I liked it, as it ramped up the unpredictability and underlying tactics of the race, especially with these more aerodynamically efficient, more powerful cars. It introduces another level to a racing mindset other that hitting the racing line and slipstreaming the car in front, adding a slightly more ‘arcade’ feel to top level racing.
These new cars are going virtually flat out now
Bigger batteries have negated the need for a car swap mid-race and the potential to output 250kW to the rear wheels has really amped up the sense of speed when you see the cars tearing around the streets. In Saudi, it just so happened that there was a period of full course yellow flags, meaning that everyone had to put their pit lane speed limiters on and trundle around in single file until the track was cleared of a broken car.
That one stoppage meant that the cars had enough energy to essentially go flat-out to the end of the race, where before the drivers were constantly worrying about power saving and feathering the throttle to not come up short of range in the final few laps. That made for a proper banzai finish and one which allowed guys like Mitch Evans and André Lotterer to scamper up into solid points finishes.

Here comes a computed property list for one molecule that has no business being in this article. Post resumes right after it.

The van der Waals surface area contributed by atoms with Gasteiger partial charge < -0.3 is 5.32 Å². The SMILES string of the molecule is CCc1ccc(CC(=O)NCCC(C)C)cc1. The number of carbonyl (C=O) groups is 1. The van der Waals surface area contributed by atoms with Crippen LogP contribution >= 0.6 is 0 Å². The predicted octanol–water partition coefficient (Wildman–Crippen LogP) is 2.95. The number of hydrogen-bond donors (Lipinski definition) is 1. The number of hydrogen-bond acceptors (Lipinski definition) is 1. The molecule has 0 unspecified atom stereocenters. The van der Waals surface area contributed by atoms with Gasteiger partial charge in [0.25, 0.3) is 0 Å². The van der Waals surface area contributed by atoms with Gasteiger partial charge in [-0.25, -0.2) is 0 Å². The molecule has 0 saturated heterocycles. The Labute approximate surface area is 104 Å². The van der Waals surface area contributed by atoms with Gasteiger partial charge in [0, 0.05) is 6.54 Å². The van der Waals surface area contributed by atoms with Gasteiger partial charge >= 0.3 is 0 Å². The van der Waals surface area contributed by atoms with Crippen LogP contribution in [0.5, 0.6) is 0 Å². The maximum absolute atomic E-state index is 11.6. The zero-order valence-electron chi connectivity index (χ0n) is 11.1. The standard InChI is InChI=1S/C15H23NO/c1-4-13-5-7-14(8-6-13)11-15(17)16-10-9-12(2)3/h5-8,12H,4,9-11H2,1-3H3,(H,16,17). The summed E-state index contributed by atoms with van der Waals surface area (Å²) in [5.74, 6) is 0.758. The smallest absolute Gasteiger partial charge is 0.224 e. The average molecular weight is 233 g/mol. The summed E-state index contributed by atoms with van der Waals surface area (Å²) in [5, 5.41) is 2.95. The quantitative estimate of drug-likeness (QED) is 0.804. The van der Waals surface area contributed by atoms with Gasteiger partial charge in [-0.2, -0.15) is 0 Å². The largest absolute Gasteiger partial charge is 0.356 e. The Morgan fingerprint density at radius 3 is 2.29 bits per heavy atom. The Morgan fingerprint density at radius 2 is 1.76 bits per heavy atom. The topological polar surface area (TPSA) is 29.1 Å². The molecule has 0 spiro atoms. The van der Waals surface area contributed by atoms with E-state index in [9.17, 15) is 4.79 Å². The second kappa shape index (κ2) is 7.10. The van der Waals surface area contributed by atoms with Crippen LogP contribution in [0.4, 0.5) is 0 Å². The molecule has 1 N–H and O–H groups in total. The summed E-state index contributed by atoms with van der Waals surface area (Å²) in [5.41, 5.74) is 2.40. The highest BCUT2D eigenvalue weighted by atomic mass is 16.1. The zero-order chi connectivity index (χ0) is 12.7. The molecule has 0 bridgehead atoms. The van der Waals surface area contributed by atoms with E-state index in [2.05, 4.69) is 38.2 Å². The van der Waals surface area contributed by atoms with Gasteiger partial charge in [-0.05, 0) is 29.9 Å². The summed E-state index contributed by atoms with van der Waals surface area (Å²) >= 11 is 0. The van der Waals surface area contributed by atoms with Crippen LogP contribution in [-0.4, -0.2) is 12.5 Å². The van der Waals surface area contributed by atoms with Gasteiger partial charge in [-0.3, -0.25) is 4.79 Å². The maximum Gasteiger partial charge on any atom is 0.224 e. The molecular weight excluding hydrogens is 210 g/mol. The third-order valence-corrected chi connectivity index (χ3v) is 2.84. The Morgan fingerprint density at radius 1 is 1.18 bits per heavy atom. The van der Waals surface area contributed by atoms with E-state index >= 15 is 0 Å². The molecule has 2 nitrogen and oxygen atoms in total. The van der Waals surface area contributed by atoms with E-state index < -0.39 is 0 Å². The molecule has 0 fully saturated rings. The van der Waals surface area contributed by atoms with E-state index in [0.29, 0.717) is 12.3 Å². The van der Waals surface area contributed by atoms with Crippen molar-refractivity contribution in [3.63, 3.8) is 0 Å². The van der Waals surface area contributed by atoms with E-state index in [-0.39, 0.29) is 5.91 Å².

The organisers don’t know their national anthems
After an emotional Felix da Costa emerged spritely from his BMW Andretti and took to the podium alongside JEV and Jérôme d’Ambrosio, the band struck up to play the Portuguese national anthem for the winner. They then transitioned to the anthem for the constructor. So you’d think it would either be the German or American anthem, right?
Nope, for some reason, the British national anthem ‘God Save The Queen’ was pumped out, much to the bemusement of the drivers, teams and onlookers in the crowd. It was all a bit awkward really.
The coverage was a little scrappy